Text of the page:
According to the ‘best match’ and ‘all species barcodes’ option in SpeciesIdentifier, correct species identifications are 37.33% and 12.0%, respectively (Table 3); incorrect Clivia identification can be as high as 10.66% when using the ‘best match’ option. The non-variable sites were removed from the sequences, and a network was constructed in Network (Figure 1) with 67 specimens clearly belonging to a species (in other words excluding specimens classified as Clivia ‘aff.’ specimens) in the data set resulting in 17 haplotypes.

FIGURE 1: The 17 haplogroups determined with Network and compared with the distribution. The circled haplotypes have no correlation with either geographic distribution or species classification. The values on the branches indicate the number of mutations.

Identification of Clivia species

Clivia mirabilis is the only species from the Western Cape Province, with several unique characteristics distinguishing it from the other species. Their seeds mature in 4–6 months compared to the 12–24 months of the other species. The root system of C. mirabilis is much thicker and more succulent than the other species. Their pedicels turn from red or orange during the flowering stage to green when bearing fruit. Clivia mirabilis is a sought-after plant, and seedlings of other species can be sold to inexperienced buyers under the name of C. mirabilis.

The flowers of C. nobilis are similar to C. mirabilis, but are mainly distinguished by their compact umbel and the pedicels are shorter than in C. mirabilis.

The nearest neighbours and barcoding gaps from BOLD are presented in Table 4. Clivia nobilis and C. mirabilis have distances greater than zero to their NNs. The remaining Clivia species do not have a barcoding gap or any significant genetic distances between them and their closest relatives. Clivia nobilis and C. mirabilis each have a single haplotype and demonstrated no gene flow with any other Clivia species. The haplotype network supports the monophyletic grouping of C. nobilis and C. mirabilis with five mutations separating each of these haplotypes from a common ancestor. Further support for separation is provided by a posterior probability of 1 for C. nobilis and 0.958 for C. mirabilis (Figure 2).

FIGURE 2: Unrooted tree of the combined matK and rbcLa matrix. Each species is represented by different coloured branches: light blue, C. caulescens; dark blue, C. miniata; red, C. gardenii; light green, C. robusta; dark green, C. mirabilis; orange, C. nobilis. The thick black curved lines link similar species together based on their monophyletic groupings (such as C. robusta or C. miniata). The values on the branches are the posterior probabilities from the Bayesian analysis.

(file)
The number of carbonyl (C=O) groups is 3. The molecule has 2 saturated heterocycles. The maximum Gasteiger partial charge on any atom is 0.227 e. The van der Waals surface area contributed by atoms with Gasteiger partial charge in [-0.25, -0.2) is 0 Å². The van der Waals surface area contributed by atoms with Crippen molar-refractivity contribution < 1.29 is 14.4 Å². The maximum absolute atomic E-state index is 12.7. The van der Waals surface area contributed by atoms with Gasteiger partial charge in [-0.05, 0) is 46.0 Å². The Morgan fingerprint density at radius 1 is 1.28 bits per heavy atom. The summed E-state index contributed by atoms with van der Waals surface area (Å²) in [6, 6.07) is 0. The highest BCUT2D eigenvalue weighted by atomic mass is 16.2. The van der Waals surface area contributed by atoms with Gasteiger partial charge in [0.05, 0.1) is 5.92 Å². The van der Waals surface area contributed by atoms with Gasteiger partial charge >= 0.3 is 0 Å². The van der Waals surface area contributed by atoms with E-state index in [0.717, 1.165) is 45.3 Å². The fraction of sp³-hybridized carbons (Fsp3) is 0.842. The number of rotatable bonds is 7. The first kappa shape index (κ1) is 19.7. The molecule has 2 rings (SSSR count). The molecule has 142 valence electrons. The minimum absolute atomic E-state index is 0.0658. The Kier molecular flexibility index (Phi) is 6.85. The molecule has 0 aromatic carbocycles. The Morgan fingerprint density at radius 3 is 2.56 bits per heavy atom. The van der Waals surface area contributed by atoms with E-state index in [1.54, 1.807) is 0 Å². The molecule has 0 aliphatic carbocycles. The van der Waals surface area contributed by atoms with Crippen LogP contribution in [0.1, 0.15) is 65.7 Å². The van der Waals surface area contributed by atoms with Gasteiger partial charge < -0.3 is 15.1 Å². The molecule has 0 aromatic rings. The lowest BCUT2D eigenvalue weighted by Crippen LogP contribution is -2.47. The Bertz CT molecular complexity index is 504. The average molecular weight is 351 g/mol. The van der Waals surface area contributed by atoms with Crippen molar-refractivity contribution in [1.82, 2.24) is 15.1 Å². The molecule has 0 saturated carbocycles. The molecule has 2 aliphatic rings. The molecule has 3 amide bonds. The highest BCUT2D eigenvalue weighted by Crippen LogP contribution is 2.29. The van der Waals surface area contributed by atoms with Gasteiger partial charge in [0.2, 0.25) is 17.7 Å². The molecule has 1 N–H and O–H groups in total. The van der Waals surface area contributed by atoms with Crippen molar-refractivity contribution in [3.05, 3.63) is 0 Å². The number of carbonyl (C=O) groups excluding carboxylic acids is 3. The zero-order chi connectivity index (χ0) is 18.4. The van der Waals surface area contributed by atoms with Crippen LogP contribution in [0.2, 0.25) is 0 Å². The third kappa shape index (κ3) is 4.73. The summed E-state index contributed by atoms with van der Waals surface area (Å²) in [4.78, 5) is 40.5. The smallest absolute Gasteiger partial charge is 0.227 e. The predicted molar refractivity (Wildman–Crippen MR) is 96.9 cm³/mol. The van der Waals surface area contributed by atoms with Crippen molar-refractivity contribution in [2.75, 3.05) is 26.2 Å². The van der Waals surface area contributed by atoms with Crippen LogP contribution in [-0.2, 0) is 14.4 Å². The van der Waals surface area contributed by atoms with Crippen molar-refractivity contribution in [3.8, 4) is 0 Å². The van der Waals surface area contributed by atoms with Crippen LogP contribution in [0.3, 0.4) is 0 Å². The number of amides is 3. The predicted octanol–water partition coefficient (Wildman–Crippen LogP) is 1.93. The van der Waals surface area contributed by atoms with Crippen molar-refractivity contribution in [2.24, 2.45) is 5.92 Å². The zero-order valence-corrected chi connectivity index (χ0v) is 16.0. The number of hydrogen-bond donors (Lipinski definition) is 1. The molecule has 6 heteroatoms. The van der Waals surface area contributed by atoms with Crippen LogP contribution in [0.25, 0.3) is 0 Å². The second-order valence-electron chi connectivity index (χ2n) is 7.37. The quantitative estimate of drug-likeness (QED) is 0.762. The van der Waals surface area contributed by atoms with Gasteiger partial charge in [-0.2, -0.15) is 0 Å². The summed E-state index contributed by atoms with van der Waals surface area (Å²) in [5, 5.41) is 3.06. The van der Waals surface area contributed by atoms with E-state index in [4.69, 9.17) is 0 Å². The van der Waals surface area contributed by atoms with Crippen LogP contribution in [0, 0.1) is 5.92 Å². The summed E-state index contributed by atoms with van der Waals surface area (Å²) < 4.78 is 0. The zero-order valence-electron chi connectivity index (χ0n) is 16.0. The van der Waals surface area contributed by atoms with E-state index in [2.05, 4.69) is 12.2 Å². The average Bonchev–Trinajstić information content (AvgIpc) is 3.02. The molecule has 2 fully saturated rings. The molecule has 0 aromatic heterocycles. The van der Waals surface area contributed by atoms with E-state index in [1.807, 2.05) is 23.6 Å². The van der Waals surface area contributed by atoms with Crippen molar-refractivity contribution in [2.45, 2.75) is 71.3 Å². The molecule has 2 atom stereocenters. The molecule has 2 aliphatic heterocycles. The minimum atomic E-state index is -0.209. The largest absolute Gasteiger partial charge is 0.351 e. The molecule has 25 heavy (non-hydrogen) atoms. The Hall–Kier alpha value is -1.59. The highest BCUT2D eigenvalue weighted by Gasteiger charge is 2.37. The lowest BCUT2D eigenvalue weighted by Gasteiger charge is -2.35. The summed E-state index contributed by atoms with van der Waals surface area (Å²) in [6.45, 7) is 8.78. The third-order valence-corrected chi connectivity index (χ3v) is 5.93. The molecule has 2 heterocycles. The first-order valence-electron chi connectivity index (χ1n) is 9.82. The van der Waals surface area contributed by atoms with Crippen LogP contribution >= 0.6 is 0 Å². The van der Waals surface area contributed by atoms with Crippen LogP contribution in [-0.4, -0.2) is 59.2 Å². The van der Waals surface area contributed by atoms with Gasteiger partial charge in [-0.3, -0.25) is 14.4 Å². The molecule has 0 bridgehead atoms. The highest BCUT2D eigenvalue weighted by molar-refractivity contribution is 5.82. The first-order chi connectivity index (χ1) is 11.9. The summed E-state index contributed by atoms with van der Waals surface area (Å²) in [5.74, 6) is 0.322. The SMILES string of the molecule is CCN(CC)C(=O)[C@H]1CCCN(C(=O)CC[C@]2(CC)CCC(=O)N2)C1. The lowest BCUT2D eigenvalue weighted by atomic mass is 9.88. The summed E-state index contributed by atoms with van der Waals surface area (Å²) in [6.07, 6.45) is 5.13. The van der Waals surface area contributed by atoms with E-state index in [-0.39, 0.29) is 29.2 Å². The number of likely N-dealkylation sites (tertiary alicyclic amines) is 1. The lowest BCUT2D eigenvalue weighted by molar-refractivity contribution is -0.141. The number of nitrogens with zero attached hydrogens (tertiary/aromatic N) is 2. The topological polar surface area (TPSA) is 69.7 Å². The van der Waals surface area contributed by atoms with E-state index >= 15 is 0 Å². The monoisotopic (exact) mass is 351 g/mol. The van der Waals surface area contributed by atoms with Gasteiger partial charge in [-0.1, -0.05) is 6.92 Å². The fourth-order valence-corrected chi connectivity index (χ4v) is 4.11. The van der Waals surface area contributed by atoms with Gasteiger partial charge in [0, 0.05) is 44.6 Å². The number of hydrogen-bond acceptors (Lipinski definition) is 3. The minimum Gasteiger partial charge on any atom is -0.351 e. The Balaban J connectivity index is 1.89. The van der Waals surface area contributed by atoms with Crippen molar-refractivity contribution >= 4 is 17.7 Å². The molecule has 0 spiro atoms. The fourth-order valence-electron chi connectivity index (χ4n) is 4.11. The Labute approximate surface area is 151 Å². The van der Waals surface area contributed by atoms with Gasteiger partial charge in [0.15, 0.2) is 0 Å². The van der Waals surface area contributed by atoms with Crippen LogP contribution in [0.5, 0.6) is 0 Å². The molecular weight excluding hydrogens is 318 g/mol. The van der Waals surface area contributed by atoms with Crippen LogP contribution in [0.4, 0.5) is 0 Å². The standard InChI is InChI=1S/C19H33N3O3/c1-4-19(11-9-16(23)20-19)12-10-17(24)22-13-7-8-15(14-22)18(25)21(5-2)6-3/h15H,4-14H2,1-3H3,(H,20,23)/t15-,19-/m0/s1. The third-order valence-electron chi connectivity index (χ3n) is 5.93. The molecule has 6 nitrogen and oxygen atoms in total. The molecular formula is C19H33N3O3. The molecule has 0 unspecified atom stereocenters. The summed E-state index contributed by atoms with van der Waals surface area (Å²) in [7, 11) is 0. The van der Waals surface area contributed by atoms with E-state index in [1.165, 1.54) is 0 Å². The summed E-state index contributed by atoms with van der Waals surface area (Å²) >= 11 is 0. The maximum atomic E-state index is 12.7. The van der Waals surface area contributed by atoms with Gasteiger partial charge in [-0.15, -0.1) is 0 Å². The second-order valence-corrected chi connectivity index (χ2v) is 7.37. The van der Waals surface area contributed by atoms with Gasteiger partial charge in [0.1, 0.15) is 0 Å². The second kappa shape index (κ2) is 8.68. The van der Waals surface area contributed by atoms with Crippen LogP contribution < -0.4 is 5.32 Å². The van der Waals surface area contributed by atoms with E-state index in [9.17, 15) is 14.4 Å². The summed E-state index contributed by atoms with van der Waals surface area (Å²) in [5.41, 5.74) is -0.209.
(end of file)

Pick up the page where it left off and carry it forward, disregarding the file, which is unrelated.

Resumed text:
TABLE 4: The barcoding gap analyses for both the matK and rbcLa gene regions with the mean intraspecific, maximum intraspecific, nearest species and the distance to the nearest neighbour calculated in Barcode of Life Data System online tools for species of Clivia.

Clivia caulescens is distributed as isolated populations in the northern Limpopo and Mpumalanga provinces. The southern C. caulescens populations on Bearded Man Mountain are sympatric with and hybridise freely with C. miniata resulting in the natural hybrid, C. ×nimbicola (Swanevelder et al. 2006). Clivia caulescens was divided into three haplotypes (Figure 1). The first haplotype is unique to Mariepskop Forest Reserve, but is not represented by all the plants from this population (three specimens from Mariepskop share their haplotype with the second haplogroup). The second haplogroup is widespread from the most northern (Wolkberg Mountains) to the most southern locality (Swaziland). The third haplogroup is mainly limited to the most southern distribution area (Bearded Man Mountains and Swaziland), but a single specimen from the central distribution area (God’s Window) shares this haplotype. Clivia caulescens has three to five mutations corresponding to three haplogroups.

Phylogenetic results from the combined matK and rbcLa BI cladogram are presented in Figures 2 and 3. Three species (C. mirabilis, C. nobilis and C. caulescens) can be clearly identified based on monophyletic groupings in the BI analysis. The other species (C. miniata, C. gardenii, C. robusta and the affinis specimens) are paraphyletic. These results imply there is very little or no correlation between the phylogenetic cladogram and geographical distribution in Clivia (Figure 3).

FIGURE 3: A phylogeographic comparison based on the Bayesian inference cladogram to indicate the low correlation between the phylogeny and geographic distribution in Clivia.